Featuring a sample lifted from 90s DJ and producer Paul Johnson's "So Much (So Much Mix)," the New Jack-kissed "Veronica" owns the dance floor. While the conversational interplay between the sexed-up couple is anything but profound, there is no denying its charms, however laughably awkward. While not everything on Visions is as instantly arresting, it is a testament to Di Francesco's talents that everything old sounds so damn fresh again.

8. Gourmet - “Delicious”

Neither Gourmet's defiantly eccentric, nine-track debut Cashmere, nor its subsequent singles, "There You Go" or "Yellow" gave any indication that the South African purveyor of "spaghetti pop" would drop one of the year's sassiest club tracks, but there you have it. The Cape Town-based artist, part of oil-slick, independent label 1991's diminutive roster, flagrantly disregards expectation on his latest outing, channeling the Scissor Sisters at their most gloriously bitchy best, Ratchet-era Shamir, and the shimmering dance-pop of UK singer-producer Joe Flory, aka Amateur Best.

With an amusingly detached delivery that rivals Ben Stein's droning roll call in Ferris Bueller's Day Off , he sings "I just want to dance, and fuck, and fly, and try, and fail, and try again…hold up," against a squelchy bass line and stabbing synths. When the percussive noise of what sounds like a triangle dinner bell appears within the mix, one can't help but think that Gourmet is simply winking at his audience, as if to say, "dinner is served."

7. Pouvoir Magique - “Chalawan”

Like a psychoactive ayahuasca brew, the intoxicating "shamanic techno" of Parisian duo Pouvoir Magique's LP Disparition, is an exhilarating trip into unfamiliar territory. Formed in November of 2011, "Magic Power" is the musical project of Clément Vincent and Bertrand Cerruti, who over the years, have cleverly merged several millennia of songs from around the world with 21st-century beats and widescreen electro textures. Lest ye be worried, this is anything but Deep Forest.

In the spring of 2013, Pouvoir Magique co-founded the "Mawimbi" collective, a project designed to unite African musical heritage with contemporary soundscapes, and released two EPs. Within days of launching their label Musiques de Sphères, the duo's studio was burglarized and a hard drive with six years of painstakingly curated material had vanished. After tracking down demos they shared with friends before their final stages of completion, Clément and Bertrand reconstructed an album of 12 tracks.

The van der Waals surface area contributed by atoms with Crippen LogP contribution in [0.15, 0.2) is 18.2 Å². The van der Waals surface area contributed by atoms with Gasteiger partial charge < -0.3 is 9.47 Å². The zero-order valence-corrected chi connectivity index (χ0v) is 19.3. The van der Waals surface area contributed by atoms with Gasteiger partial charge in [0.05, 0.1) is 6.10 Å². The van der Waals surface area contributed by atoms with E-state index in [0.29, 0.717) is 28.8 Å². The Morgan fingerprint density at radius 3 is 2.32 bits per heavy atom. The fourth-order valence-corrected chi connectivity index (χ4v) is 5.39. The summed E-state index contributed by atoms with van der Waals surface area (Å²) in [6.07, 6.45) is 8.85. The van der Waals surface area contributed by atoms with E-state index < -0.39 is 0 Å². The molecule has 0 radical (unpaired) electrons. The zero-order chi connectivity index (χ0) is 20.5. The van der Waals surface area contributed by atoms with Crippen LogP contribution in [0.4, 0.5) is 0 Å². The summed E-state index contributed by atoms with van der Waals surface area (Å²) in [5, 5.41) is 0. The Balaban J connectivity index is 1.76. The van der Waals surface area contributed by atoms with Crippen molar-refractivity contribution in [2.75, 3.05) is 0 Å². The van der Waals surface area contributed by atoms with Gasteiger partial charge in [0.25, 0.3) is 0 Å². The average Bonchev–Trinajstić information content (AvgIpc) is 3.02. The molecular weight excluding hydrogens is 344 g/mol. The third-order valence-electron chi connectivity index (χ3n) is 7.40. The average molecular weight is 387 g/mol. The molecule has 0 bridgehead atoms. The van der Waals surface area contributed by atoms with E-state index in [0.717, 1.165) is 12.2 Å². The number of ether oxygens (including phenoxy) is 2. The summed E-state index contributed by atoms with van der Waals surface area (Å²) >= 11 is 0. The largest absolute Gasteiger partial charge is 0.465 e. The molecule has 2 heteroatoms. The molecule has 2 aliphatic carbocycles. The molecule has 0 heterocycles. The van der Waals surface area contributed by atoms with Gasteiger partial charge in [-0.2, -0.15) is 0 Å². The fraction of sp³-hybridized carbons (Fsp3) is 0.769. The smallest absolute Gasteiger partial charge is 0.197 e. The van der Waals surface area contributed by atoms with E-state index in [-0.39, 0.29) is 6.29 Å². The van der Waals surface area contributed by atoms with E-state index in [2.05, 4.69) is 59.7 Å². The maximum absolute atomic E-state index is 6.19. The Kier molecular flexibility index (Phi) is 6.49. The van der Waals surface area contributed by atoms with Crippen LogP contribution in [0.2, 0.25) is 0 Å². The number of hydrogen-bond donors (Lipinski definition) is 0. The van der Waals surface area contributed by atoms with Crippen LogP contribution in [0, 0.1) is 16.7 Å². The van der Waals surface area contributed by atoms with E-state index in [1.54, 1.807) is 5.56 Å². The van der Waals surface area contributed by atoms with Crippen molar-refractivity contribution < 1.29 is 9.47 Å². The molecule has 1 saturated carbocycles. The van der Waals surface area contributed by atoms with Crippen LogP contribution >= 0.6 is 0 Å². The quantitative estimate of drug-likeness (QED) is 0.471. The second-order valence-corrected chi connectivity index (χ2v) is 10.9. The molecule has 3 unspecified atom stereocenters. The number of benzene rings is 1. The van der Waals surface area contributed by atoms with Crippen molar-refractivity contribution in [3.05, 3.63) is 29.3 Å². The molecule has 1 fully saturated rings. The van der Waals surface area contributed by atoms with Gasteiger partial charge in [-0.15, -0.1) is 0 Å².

Unfinished though they might be, each song is a marvelous thing to behold. Their stunning 2016 single "Eclipse," with its cinematic video, might have been one of the most immediate songs on the record, but it's the pulsing "Chalawan," with its guttural howls, fluttering flute-like passages, and driving, hypnotic beats that truly mesmerizes.

6. Purple Disco Machine - “Body Funk” & “Devil In Me” (TIE)

Whenever a bevy of guest artists appears on a debut record, it's often best to approach the project with caution. 85% of the time, the collaborative partners either overshadow the proceedings or detract from the vision of the musician whose name is emblazoned across the top of the LP. There are, however, pleasant exceptions to the rule and Tino Piontek's Soulmatic is one of the year's most delightfully cohesive offerings. The Dresden-born Deep Funk innovator, aka Purple Disco Machine, has risen to international status since 2009, releasing one spectacular track and remix after another. It should go without saying that this long-awaited collection, featuring everyone from Kool Keith to Faithless and Boris D'lugosch, is ripe with memorable highlights.

The saucy, soaring "Mistress" shines a spotlight on the stellar pipes of "UK soul hurricane" Hannah Williams. While it might be a crowning moment within the set, its the strutting discofied "Body Funk", and the album's first single, "Devil In Me", that linger long after the record has stopped spinning. The former track with its camptastic fusion of '80s Sylvester gone 1940s military march, and the latter anthem, a soulful stunner that samples the 1968 Stax hit "Private Number", and features the vocal talents of Duane Harden and Joe Killington, feels like an unearthed classic. Without a doubt, the German DJ's debut is one of the best dance records of the year.